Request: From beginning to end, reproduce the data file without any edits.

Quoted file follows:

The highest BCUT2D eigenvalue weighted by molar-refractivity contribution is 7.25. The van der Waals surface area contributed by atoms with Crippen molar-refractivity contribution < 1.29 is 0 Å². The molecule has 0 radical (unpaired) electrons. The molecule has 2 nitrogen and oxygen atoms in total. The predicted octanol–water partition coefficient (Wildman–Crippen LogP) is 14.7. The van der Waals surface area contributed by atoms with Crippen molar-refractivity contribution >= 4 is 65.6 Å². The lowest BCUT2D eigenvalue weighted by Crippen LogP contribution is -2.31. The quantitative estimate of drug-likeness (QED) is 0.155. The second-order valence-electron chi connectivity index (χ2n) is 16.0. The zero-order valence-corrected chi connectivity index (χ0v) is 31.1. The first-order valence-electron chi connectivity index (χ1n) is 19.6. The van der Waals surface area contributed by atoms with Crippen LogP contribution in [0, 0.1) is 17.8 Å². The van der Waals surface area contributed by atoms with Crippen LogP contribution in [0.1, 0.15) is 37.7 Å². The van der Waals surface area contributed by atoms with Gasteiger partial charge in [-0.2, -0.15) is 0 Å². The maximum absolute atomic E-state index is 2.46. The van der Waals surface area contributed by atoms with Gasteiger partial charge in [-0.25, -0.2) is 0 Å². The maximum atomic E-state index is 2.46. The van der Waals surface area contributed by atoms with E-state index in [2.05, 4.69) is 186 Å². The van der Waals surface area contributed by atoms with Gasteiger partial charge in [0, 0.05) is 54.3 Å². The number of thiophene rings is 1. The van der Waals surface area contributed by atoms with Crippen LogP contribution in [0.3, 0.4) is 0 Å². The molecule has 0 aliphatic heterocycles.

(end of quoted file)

The highest BCUT2D eigenvalue weighted by molar-refractivity contribution is 7.25. The van der Waals surface area contributed by atoms with Crippen molar-refractivity contribution < 1.29 is 0 Å². The molecule has 0 radical (unpaired) electrons. The molecule has 2 nitrogen and oxygen atoms in total. The predicted octanol–water partition coefficient (Wildman–Crippen LogP) is 14.7. The van der Waals surface area contributed by atoms with Crippen molar-refractivity contribution >= 4 is 65.6 Å². The lowest BCUT2D eigenvalue weighted by Crippen LogP contribution is -2.31. The quantitative estimate of drug-likeness (QED) is 0.155. The second-order valence-electron chi connectivity index (χ2n) is 16.0. The zero-order valence-corrected chi connectivity index (χ0v) is 31.1. The first-order valence-electron chi connectivity index (χ1n) is 19.6. The van der Waals surface area contributed by atoms with Crippen LogP contribution in [0, 0.1) is 17.8 Å². The van der Waals surface area contributed by atoms with Crippen LogP contribution in [0.1, 0.15) is 37.7 Å². The van der Waals surface area contributed by atoms with Gasteiger partial charge in [-0.2, -0.15) is 0 Å². The maximum absolute atomic E-state index is 2.46. The van der Waals surface area contributed by atoms with Gasteiger partial charge in [-0.25, -0.2) is 0 Å². The maximum atomic E-state index is 2.46. The van der Waals surface area contributed by atoms with E-state index in [2.05, 4.69) is 186 Å². The van der Waals surface area contributed by atoms with Gasteiger partial charge in [0, 0.05) is 54.3 Å². The number of thiophene rings is 1. The van der Waals surface area contributed by atoms with Crippen LogP contribution in [0.3, 0.4) is 0 Å². The molecule has 0 aliphatic heterocycles.